[Paleopsych] NS: Editorial: The trouble with human-animal chimeras
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Wed Jun 29 20:45:34 UTC 2005
Editorial: The trouble with human-animal chimeras
* 25 June 2005
LEON KASS, chairman of President Bush's bioethics council, calls it
"the wisdom of repugnance". Others know it simply as the "yuck factor"
- that visceral feeling that there is something wrong, even if you
cannot say what. That gut feeling, Kass argues, is telling you that a
moral boundary has been crossed and it is time to turn back.
The yuck factor has made more frequent appearances in recent years as
biotechnology has advanced. Most recently it has emerged in
discussions of human-animal chimeras - living entities that have both
human and animal cells. One researcher, for example, wants to create a
mouse with a brain composed entirely of human neurons. That might
sound like science fiction, and for now it is. But scientists have
already created similar human-animal amalgamations, and there are many
more on the drawing board.
Researchers' attraction to human-animal chimeras goes hand in hand
with the evolving field of stem cell therapies. They want to uncover
the potential of stem cells for both restoring health and destroying
it - which tissues stem cells can differentiate into, and whether they
will develop into tumours. This can only be tested by injecting human
stem cells into animals, which inevitably means creating chimeras.
Chimeras could also give us revolutionary new models of human diseases
such as cancer and Alzheimer's.
Animal rights campaigners are bound to see chimeras as yet another
example of unwarranted exploitation. While most people may not share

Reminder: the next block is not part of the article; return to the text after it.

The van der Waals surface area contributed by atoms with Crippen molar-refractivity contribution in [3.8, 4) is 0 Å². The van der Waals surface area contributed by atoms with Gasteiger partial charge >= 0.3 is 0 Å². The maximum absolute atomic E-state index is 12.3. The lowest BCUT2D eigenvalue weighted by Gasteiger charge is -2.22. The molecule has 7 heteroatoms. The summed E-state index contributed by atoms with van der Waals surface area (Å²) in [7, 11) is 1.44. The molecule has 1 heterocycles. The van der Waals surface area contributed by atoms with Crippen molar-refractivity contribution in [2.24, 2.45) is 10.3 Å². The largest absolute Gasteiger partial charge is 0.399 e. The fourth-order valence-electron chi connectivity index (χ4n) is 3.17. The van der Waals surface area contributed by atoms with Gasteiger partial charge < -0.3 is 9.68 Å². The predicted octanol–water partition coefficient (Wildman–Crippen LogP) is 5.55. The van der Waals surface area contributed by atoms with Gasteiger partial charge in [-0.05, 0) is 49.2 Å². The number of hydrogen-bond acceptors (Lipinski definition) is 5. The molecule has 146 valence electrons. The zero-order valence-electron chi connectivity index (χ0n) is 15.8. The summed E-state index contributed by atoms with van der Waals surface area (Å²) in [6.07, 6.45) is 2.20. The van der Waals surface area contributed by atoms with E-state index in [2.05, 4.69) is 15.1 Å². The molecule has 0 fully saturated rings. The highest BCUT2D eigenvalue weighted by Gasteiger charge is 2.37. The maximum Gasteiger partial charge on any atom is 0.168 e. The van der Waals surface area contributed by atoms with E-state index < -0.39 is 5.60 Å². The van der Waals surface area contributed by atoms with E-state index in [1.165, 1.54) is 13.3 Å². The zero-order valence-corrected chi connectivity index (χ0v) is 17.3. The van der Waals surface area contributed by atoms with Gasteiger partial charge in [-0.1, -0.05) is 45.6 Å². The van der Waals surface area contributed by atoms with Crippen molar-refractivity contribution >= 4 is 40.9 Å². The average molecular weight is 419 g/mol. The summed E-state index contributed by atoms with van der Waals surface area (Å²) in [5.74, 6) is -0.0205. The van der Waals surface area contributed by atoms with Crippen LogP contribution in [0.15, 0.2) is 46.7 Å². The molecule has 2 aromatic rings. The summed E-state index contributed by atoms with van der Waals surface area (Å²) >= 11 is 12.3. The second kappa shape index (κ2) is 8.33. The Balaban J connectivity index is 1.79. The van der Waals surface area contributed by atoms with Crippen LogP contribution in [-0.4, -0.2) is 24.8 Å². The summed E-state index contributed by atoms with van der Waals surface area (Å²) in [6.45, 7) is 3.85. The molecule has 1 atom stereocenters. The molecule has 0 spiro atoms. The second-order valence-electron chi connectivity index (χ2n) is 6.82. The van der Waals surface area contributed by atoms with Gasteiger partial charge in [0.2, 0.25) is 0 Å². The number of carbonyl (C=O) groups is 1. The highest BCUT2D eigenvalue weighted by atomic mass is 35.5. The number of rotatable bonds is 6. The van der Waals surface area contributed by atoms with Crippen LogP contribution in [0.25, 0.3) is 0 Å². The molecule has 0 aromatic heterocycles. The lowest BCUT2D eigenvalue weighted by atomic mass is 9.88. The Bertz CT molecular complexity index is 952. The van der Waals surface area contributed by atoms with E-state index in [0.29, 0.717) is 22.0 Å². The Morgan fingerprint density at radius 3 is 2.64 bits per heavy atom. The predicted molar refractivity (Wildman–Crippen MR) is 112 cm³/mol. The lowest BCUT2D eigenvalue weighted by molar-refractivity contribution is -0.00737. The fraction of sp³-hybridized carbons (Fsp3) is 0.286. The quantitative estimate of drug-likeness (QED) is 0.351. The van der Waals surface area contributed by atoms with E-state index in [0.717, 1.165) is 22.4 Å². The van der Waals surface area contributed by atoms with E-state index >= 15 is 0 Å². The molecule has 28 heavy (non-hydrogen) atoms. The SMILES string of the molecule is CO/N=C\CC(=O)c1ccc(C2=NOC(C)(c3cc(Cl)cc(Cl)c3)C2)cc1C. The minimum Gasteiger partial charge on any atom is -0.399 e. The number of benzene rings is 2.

this view, and even though stem cells have extraordinary promise,
there is still something deeply unsettling about the prospect of
creating animals that are partly human. Explaining why, however, is
It cannot be just their "unnaturalness" - that they never existed
before humans decided to create them. After all, we have been
tinkering with the living world since prehistory, from hybrids to
recombinant DNA technology. Such creations are often controversial,
but they do not send us into a moral quandary.
There is no doubt that involving humans in experiments raises the
stakes: organ transplants and IVF certainly triggered deep moral
objections when they were introduced. Yet until recently, human-animal
chimeras have not done the same. Few are repulsed by the idea of
having a pig valve transplanted into their heart, or an injection of
pig neurons into their brain to treat Parkinson's disease, even though
both turn the recipients into chimeras.
But imagine if that injection of pig cells made its recipient less
human - if it made their thoughts and feelings a little bit pig-like.
That is an unsettling thought, and it reveals what is really troubling
about human-animal chimeras: the prospect of creating something that
is somehow sub-human, a person who is not quite human or one trapped
inside an animal's body. Where would such a creature belong in a world
used to clear distinctions - social, moral and legal - between humans
and other animals?
On present evidence, the chances of a mouse becoming conscious or
feeling human emotions are very slim. When human neural stem cells
were injected into a mouse brain they followed the rules for mouse
neural stem cells. It is likely that "humanness" resides not in
individual brain cells but in the organisation of those cells. One
curious consequence of these experiments is that they expose how
little we know about what it means to be human: they may even provide
The US National Academy of Sciences issued sensible guidelines earlier
this year to minimise the potential for "humanising" animals and vice
versa. That guidance calls for scientists to take extra precautions
when altering an animal's brain or germ line (lest future generations
grow ever more human). And it warns of the need to be alert to the
emergence of any human characteristics in animals - whether in
behaviour or appearance.
To reassure the public and ensure that animal experiments remain
acceptable, work on chimeras must be carefully monitored and limited
to tests that are essential to tackling human disease. Scientists
should also be specific about their purpose: if trials are basic
research, relevant only in the long-run, they should say so. There is
no room here for the "what would happen if I did this?" type of
experiment. The risk of creating a monster, provoking public anger and
destroying a field with huge potential benefit is just too great.
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